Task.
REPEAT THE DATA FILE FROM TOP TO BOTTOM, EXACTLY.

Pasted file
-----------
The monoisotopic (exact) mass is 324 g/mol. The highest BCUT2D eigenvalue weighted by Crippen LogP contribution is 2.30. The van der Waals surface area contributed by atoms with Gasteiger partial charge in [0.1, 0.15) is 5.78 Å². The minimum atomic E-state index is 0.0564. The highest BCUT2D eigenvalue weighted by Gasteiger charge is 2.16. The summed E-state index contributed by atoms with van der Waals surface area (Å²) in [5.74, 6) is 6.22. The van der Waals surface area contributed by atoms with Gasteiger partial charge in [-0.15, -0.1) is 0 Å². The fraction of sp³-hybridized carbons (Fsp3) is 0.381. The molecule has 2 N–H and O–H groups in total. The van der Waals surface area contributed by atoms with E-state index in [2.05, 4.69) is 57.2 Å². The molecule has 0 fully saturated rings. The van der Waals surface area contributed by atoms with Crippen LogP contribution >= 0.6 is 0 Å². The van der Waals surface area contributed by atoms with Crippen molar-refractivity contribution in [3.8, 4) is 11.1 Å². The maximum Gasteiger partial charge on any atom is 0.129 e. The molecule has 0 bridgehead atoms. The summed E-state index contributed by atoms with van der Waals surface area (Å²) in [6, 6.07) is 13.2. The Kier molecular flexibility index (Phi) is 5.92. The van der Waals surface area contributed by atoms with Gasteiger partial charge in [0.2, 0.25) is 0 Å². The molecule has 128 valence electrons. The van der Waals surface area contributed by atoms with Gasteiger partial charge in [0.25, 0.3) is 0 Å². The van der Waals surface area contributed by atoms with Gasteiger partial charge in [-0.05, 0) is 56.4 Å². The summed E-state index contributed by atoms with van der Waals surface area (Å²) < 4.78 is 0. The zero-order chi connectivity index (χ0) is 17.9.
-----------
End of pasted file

The monoisotopic (exact) mass is 324 g/mol. The highest BCUT2D eigenvalue weighted by Crippen LogP contribution is 2.30. The van der Waals surface area contributed by atoms with Gasteiger partial charge in [0.1, 0.15) is 5.78 Å². The minimum atomic E-state index is 0.0564. The highest BCUT2D eigenvalue weighted by Gasteiger charge is 2.16. The summed E-state index contributed by atoms with van der Waals surface area (Å²) in [5.74, 6) is 6.22. The van der Waals surface area contributed by atoms with Gasteiger partial charge in [-0.15, -0.1) is 0 Å². The fraction of sp³-hybridized carbons (Fsp3) is 0.381. The molecule has 2 N–H and O–H groups in total. The van der Waals surface area contributed by atoms with E-state index in [2.05, 4.69) is 57.2 Å². The molecule has 0 fully saturated rings. The van der Waals surface area contributed by atoms with Crippen LogP contribution >= 0.6 is 0 Å². The van der Waals surface area contributed by atoms with Crippen molar-refractivity contribution in [3.8, 4) is 11.1 Å². The maximum Gasteiger partial charge on any atom is 0.129 e. The molecule has 0 bridgehead atoms. The summed E-state index contributed by atoms with van der Waals surface area (Å²) in [6, 6.07) is 13.2. The Kier molecular flexibility index (Phi) is 5.92. The van der Waals surface area contributed by atoms with Gasteiger partial charge in [0.2, 0.25) is 0 Å². The molecule has 128 valence electrons. The van der Waals surface area contributed by atoms with Gasteiger partial charge in [0.25, 0.3) is 0 Å². The van der Waals surface area contributed by atoms with Gasteiger partial charge in [-0.05, 0) is 56.4 Å². The summed E-state index contributed by atoms with van der Waals surface area (Å²) < 4.78 is 0. The zero-order chi connectivity index (χ0) is 17.9.